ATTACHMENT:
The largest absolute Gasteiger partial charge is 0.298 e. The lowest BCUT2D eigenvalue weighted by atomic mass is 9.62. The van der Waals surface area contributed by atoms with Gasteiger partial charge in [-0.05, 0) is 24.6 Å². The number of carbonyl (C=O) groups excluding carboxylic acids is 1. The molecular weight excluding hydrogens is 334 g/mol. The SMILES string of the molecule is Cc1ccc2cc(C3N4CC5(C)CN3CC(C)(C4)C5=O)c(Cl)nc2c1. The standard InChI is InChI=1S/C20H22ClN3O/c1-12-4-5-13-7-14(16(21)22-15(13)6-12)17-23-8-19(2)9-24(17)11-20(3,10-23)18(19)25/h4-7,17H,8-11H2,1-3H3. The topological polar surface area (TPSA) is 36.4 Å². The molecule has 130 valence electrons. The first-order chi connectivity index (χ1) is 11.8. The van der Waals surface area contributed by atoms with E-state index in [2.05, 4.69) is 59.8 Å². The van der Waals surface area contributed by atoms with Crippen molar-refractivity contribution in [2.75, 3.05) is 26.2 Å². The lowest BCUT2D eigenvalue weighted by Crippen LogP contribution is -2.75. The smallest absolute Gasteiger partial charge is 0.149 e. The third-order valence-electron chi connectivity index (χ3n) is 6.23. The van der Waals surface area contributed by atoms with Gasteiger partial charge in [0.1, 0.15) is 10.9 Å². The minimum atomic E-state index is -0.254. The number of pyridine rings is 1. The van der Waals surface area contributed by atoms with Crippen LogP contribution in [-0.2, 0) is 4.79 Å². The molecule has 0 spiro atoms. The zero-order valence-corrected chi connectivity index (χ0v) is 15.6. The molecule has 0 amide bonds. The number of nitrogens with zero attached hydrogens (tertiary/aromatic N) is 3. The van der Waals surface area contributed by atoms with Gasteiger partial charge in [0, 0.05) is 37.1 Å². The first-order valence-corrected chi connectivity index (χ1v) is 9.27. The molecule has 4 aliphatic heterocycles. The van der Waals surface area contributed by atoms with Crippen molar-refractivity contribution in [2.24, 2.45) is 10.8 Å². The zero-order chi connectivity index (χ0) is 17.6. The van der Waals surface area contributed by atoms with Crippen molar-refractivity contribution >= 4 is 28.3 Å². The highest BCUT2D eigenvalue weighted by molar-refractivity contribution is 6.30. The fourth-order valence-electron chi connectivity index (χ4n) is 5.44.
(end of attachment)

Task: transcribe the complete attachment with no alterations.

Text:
The largest absolute Gasteiger partial charge is 0.298 e. The lowest BCUT2D eigenvalue weighted by atomic mass is 9.62. The van der Waals surface area contributed by atoms with Gasteiger partial charge in [-0.05, 0) is 24.6 Å². The number of carbonyl (C=O) groups excluding carboxylic acids is 1. The molecular weight excluding hydrogens is 334 g/mol. The SMILES string of the molecule is Cc1ccc2cc(C3N4CC5(C)CN3CC(C)(C4)C5=O)c(Cl)nc2c1. The standard InChI is InChI=1S/C20H22ClN3O/c1-12-4-5-13-7-14(16(21)22-15(13)6-12)17-23-8-19(2)9-24(17)11-20(3,10-23)18(19)25/h4-7,17H,8-11H2,1-3H3. The topological polar surface area (TPSA) is 36.4 Å². The molecule has 130 valence electrons. The first-order chi connectivity index (χ1) is 11.8. The van der Waals surface area contributed by atoms with E-state index in [2.05, 4.69) is 59.8 Å². The van der Waals surface area contributed by atoms with Crippen molar-refractivity contribution in [2.75, 3.05) is 26.2 Å². The lowest BCUT2D eigenvalue weighted by Crippen LogP contribution is -2.75. The smallest absolute Gasteiger partial charge is 0.149 e. The third-order valence-electron chi connectivity index (χ3n) is 6.23. The van der Waals surface area contributed by atoms with Gasteiger partial charge in [0.1, 0.15) is 10.9 Å². The minimum atomic E-state index is -0.254. The number of pyridine rings is 1. The van der Waals surface area contributed by atoms with Crippen LogP contribution in [-0.2, 0) is 4.79 Å². The molecule has 0 spiro atoms. The zero-order valence-corrected chi connectivity index (χ0v) is 15.6. The molecule has 0 amide bonds. The number of nitrogens with zero attached hydrogens (tertiary/aromatic N) is 3. The van der Waals surface area contributed by atoms with Gasteiger partial charge in [0, 0.05) is 37.1 Å². The first-order valence-corrected chi connectivity index (χ1v) is 9.27. The molecule has 4 aliphatic heterocycles. The van der Waals surface area contributed by atoms with Crippen molar-refractivity contribution in [2.24, 2.45) is 10.8 Å². The zero-order chi connectivity index (χ0) is 17.6. The van der Waals surface area contributed by atoms with Crippen molar-refractivity contribution >= 4 is 28.3 Å². The highest BCUT2D eigenvalue weighted by molar-refractivity contribution is 6.30. The fourth-order valence-electron chi connectivity index (χ4n) is 5.44.